RIP Nerd Mall// Discussion about Comic Shops

2021 has been the year I returned to comics. I have written about this in a number of past articles. It was spurned on by buying a collection of Astonishing X-Men last Summer along with checking out HoX/PoX on Marvel Unlimited. That said the biggest factor to me getting back into comics was a new comic shop. Nerd Mall was a comic shop that opened in January of this past year. It was a cool little shop that was still getting its footing with comics. That meant they bought a lot of comics that my old shop would not stock and I got to try out a bunch of new comics. Additionally, the shop opened only a few miles from the school where I teach.

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It was convenient, it had a great selection, but also it was ran by an employee, named Gary, that was in similar position to me—A lapsed comic reader just getting back into the comics. I got to talk about all the new books with him and it was a lot of fun. It was the stuff I missed about comic shops in general.

Sadly, Nerd Mall didn’t make it. They told me they were closing over the past Memorial Day holiday. This was my third comic shop closing sale in the past few years. The owners of the shop weren’t patient enough to build an audience and willing to figure out their clientele. It doesn’t help the shop opened in middle of the territory for long running comic shops. It was tough sledding. Unfortunately, that is business. I hate it.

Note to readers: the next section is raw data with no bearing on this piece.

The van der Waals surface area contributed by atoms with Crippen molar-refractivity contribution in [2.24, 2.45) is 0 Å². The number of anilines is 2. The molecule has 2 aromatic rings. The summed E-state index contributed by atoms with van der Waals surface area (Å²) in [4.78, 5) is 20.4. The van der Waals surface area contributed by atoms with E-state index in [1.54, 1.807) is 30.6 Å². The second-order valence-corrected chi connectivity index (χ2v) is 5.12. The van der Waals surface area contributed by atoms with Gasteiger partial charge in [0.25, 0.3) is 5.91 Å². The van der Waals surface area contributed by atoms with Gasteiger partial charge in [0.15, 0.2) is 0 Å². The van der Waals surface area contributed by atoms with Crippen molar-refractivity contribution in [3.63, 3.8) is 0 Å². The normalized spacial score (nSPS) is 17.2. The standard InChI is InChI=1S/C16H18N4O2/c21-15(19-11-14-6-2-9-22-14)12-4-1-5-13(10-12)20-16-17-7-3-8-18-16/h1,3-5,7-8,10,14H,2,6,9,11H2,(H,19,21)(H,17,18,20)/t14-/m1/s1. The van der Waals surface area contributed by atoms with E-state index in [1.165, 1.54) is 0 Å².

I have been very fortunate to have multiple comic shops in my area. I live in a small rural area, but at one time I had 3-4 comic shops opened at once. That’s not even counting the chain bookstores in the area. That said I watched most of those comic shops close down for one reason or another until one remained.

The remaining shop is a great shop. Dewayne’s World offers diverse array of products besides just comics (a key in this industry) and has a loyal fanbase. They are welcoming and the store is really nice. They will work with you on getting comics you want in a quick manner. Heck when Nerd Mall closed, I was able to go in that same week and create a pull box for X-men books and I didn’t have to wait the 3 months or so for the first issue to arrive. It was very pleasant. It just isn’t as convenient as Nerd Mall. Though the main reasons I fell out of comics are largely resolved with the big one being time. I have a bit more time now and I can stop by the shop once a week. Dewayne’s has been my main COMIC shop for years. It is a good shop.

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A good comic shop is hard to come by. Comic shops are not only your way to order physical comics (outside of the variety of digital and online shipping service), but they are also often the nexus of the community. One of the stalwarts of my town was called Evermore Comics. It was ran by the nicest man named Wayne. It was a modest comic shop in its later days, but they had back issue bins and overall fun environment.

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Me on the last day of Evermore, with Wayne.